Based on our knowledge of the lens, there are several possible ways that tumour formation can be inhibited. [Figure - 2] schematically illustrates several hypotheses, including the presence of anti-angiogenic factors, growth inhibitors, as well as anti-lens capsule digestion factors. These factors may or may not be lens-derived, but rather in close proximity to the lens. One or more of these factors could play a role in tumour-resistance of the lens. Future experiments to test the capacity of the lens capsule as a chemo-mechanical barrier could be designed quite readily. The lens capsule could be placed in a chamber filled with vitreous like fluid. Tumour cells, such as retinoblastoma or melanoma cells, could be placed into the chamber on one side of the lens capsule. Then, the behavior of these tumour cells with respect to the lens capsule could be studied. Important questions could be addressed by adding anti-angiogenic factors, angiogenic factors, growth inhibitors, as well as anti-lens capsule digestion factors. The thickness of the lens capsule could also be tested as part of the barrier phenomenon.

Another potential study would be an analysis of the effects of endostatins, angiogenesis factors, and pro/anti-apoptotic factors on the behavior of immortalised lens cells transplanted back into lens capsule ghosts, or alternatively, on the behavior of lentoid bodies derived from transdifferentiated retinal pigment epithelium (RPE) and retina in vitro .[27]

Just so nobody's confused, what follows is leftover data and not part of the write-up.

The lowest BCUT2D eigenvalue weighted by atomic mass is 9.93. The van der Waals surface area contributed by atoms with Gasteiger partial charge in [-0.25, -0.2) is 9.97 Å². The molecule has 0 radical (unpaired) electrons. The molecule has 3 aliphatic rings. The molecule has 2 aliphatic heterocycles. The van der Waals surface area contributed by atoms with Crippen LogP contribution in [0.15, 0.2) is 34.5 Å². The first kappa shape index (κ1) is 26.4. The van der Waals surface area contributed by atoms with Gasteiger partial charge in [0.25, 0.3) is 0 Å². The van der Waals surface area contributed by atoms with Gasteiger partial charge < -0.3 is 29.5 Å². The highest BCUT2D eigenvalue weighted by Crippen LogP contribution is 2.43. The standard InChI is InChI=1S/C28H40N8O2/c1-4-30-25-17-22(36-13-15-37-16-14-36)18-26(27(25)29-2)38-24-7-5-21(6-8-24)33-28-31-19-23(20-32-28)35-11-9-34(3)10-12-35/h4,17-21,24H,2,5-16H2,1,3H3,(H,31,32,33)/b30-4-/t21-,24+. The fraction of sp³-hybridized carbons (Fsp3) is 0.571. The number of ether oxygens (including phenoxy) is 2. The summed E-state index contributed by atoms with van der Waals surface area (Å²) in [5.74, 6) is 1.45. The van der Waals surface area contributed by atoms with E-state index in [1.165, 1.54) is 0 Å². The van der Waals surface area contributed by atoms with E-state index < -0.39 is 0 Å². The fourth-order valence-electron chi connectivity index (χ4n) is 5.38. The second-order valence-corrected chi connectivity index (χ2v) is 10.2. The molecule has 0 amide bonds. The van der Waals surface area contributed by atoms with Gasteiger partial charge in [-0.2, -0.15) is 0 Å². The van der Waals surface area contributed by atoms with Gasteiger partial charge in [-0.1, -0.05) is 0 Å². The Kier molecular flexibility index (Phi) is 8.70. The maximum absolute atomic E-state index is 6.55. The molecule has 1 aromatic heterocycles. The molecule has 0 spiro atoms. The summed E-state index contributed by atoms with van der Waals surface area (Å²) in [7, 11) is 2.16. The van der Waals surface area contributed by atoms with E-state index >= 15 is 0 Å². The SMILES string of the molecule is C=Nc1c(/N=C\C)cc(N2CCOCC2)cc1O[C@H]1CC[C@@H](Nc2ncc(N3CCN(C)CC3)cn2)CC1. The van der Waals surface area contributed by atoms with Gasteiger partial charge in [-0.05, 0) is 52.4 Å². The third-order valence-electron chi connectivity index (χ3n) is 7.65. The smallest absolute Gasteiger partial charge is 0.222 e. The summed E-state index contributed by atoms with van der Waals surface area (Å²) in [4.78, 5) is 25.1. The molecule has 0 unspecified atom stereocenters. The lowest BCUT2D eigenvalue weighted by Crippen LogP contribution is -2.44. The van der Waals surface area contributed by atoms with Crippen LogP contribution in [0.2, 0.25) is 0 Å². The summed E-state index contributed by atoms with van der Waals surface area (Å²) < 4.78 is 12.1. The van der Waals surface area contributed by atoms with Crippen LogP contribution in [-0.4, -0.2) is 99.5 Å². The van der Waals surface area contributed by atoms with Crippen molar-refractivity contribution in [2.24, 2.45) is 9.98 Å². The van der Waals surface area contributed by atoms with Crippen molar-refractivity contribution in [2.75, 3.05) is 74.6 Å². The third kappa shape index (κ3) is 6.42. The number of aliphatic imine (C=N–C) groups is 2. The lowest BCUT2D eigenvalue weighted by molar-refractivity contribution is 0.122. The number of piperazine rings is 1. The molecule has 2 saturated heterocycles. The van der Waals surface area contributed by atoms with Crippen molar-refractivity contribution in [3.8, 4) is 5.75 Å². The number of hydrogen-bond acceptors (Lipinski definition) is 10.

Further, signaling processes between the lens capsule and the tumour cells could also be studied, these might also reveal interesting new concepts relating to why the lens seems to have such a strong barrier against tumour invasion.

The body of data from the past 50 years or so shows that the enigma of lenticular oncology still exists and may have several possible explanations. For one, we now know that lens subcapsular epithelial cells themselves are not immune to neoplastic transformation in vitro , given the right circumstances. Therefore, it is the in vivo ocular environment and/or an intact lens capsule that seem to inhibit both the neoplastic transformation of lens subcapsular epithelial cells, as well as the breach of the lens capsule by invading tumour cells. Further characterisation of the lens capsule and its ocular environment may shed more light on its unique role in anti-tumourigenesis.